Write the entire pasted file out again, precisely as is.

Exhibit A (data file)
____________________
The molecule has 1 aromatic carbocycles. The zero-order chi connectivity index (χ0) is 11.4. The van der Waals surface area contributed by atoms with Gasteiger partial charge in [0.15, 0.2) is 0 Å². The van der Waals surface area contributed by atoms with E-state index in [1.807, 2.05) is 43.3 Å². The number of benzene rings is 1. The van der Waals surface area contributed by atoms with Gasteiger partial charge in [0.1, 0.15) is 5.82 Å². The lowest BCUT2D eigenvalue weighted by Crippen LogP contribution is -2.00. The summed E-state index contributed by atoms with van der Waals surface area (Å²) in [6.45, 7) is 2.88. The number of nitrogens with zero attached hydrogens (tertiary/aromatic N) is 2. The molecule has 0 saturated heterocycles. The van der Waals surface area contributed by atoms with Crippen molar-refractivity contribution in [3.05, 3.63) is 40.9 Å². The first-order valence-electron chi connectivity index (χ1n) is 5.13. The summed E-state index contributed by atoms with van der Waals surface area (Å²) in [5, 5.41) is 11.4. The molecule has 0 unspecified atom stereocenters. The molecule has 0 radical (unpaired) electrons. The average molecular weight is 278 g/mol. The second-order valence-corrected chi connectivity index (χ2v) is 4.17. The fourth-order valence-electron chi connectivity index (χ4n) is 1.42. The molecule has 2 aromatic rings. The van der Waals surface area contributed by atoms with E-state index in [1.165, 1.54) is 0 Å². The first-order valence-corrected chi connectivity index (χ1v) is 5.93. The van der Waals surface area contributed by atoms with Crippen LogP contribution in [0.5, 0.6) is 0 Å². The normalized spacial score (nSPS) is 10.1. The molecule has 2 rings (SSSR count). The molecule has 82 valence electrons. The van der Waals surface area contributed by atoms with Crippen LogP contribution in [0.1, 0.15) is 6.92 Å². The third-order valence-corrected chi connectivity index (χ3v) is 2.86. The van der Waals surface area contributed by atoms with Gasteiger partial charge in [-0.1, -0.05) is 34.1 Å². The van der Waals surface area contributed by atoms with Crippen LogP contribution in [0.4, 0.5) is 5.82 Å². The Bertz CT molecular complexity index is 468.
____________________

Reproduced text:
The molecule has 1 aromatic carbocycles. The zero-order chi connectivity index (χ0) is 11.4. The van der Waals surface area contributed by atoms with Gasteiger partial charge in [0.15, 0.2) is 0 Å². The van der Waals surface area contributed by atoms with E-state index in [1.807, 2.05) is 43.3 Å². The number of benzene rings is 1. The van der Waals surface area contributed by atoms with Gasteiger partial charge in [0.1, 0.15) is 5.82 Å². The lowest BCUT2D eigenvalue weighted by Crippen LogP contribution is -2.00. The summed E-state index contributed by atoms with van der Waals surface area (Å²) in [6.45, 7) is 2.88. The number of nitrogens with zero attached hydrogens (tertiary/aromatic N) is 2. The molecule has 0 saturated heterocycles. The van der Waals surface area contributed by atoms with Crippen molar-refractivity contribution in [3.05, 3.63) is 40.9 Å². The first-order valence-electron chi connectivity index (χ1n) is 5.13. The summed E-state index contributed by atoms with van der Waals surface area (Å²) in [5, 5.41) is 11.4. The molecule has 0 unspecified atom stereocenters. The molecule has 0 radical (unpaired) electrons. The average molecular weight is 278 g/mol. The second-order valence-corrected chi connectivity index (χ2v) is 4.17. The fourth-order valence-electron chi connectivity index (χ4n) is 1.42. The molecule has 2 aromatic rings. The van der Waals surface area contributed by atoms with E-state index in [1.165, 1.54) is 0 Å². The first-order valence-corrected chi connectivity index (χ1v) is 5.93. The van der Waals surface area contributed by atoms with Crippen LogP contribution in [0.5, 0.6) is 0 Å². The normalized spacial score (nSPS) is 10.1. The molecule has 2 rings (SSSR count). The molecule has 82 valence electrons. The van der Waals surface area contributed by atoms with Crippen LogP contribution in [0.1, 0.15) is 6.92 Å². The third-order valence-corrected chi connectivity index (χ3v) is 2.86. The van der Waals surface area contributed by atoms with Gasteiger partial charge in [-0.1, -0.05) is 34.1 Å². The van der Waals surface area contributed by atoms with Crippen LogP contribution in [0.4, 0.5) is 5.82 Å². The Bertz CT molecular complexity index is 468.